For the time being, I write songs intended for pop/country radio. My partner and I just moved to Nashville in February 2003. We haven’t had anything cut yet, and we don’t expect to have anything cut for quite a while. I’m sure it’ll take time to work our way into the business here. After we have some success, we may be able to broaden the range of styles we can write and get recorded, but we think our chances of getting in the door will be improved by concentrating on this (musically) fairly narrow, but profitable, genre.

    (You can hear a sampling of our demos here. These are fairly old songs by now; most of them were written sometime in 2002 and demo’ed in 2003. We haven’t spent any money on demos since we got our requisite five done*, but we’ll probably go back and record a few more in early to mid-2005, and I believe those are likely to show a lot of improvement.)

    Anyway, my influences are all over the map: although I grew up on pop radio, I’ve always been passionate enough about music to enjoy nearly all of it. Most of what I listen to for leisure is sort of folk-rock or alt.country, like Ryan Adams, Shawn Mullins, or the Wallflowers, but I also love music I can dance to, like reggae or Afro-Caribbean, or even teen pop like Britney Spears or Kylie Minogue.

    More to the point, I love clever and/or engaging lyrics, which means I’m a fan of Tori Amos, Cake, Paul Simon, Bob Dylan, etc etc etc. It’s a long, long list. 🙂

    By the way, you might be interested in this discussion as well as the original post I was commenting on. And if you don’t already know , boy howdy, are you gonna be glad you clicked that link. 😉

    * Yes, there are six recordings there, but “Mango Sun” doesn’t count. That was a one-off demo done in Chicago as a pitch for a film project we heard about. It’s a fun song, but it certainly doesn’t get included in our Nashville demo CDs.

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  • November 23, 2004 at 1:47 am
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    Finally got a chance to listen to the mp3s, and Verily do they Not Suck 🙂 And it’s great to find a fellow fan of clever lyrics – a lot of my friends are musical snobs, and have given me no end of flack for weighting the lyrics of a song above the music.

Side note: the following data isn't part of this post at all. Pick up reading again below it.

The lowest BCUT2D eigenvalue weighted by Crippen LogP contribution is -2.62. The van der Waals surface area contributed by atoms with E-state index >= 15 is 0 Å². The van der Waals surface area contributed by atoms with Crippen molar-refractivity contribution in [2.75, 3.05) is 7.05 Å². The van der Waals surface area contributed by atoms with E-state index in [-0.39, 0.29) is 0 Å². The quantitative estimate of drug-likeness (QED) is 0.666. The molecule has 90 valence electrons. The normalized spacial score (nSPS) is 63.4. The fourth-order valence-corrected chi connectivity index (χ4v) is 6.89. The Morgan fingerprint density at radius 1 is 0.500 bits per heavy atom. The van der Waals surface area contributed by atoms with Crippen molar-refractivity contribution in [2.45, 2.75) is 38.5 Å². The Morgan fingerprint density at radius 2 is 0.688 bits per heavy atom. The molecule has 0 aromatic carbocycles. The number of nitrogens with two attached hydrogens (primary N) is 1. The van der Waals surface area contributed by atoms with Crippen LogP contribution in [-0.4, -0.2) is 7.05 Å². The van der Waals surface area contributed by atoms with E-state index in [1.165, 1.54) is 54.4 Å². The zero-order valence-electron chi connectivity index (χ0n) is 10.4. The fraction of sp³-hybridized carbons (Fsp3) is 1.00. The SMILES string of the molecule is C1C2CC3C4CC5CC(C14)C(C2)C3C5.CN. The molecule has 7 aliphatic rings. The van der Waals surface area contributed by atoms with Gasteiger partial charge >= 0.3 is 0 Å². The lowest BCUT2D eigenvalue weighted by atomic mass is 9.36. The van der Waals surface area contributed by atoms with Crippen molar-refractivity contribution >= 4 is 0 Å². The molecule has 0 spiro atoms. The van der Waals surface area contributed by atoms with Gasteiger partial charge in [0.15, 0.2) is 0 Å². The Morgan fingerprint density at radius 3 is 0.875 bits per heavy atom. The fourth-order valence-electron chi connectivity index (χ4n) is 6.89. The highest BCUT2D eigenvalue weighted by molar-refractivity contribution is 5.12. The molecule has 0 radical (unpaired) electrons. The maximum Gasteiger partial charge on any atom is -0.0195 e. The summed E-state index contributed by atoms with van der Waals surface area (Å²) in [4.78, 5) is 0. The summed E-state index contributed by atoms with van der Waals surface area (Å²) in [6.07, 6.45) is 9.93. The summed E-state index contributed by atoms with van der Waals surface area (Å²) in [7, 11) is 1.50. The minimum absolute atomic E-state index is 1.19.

Oh, and thanks for the link to the discussion in ‘s journal – that was indeed a fascinating read. I don’t quite agree with the antigenre stance, since I’ve found a reasonably high correlation between whether I’ll like a song and whether I like the genre it belongs to. Also, my favourite genres (filk, musicals, folk and celtic) have a definite qualitative difference from most ‘mainstream’ music, so I’m grateful for the fact that the songs are preselected by their categorisation. And even though some of the the ultrafine divisions between genres most people couldn’t tell apart anyway seem ridiculous from the outside, from the inside they probably go a good way towards fostering the community aspect of music.

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  • June 25, 2007 at 9:18 pm
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    If you never have, I highly recommend reading the liner notes to Boston’s Third Stage. Very interesting story of the album’s production. Good stuff.

    Sorry about being 2 1/2 years late with this comment!

    Reply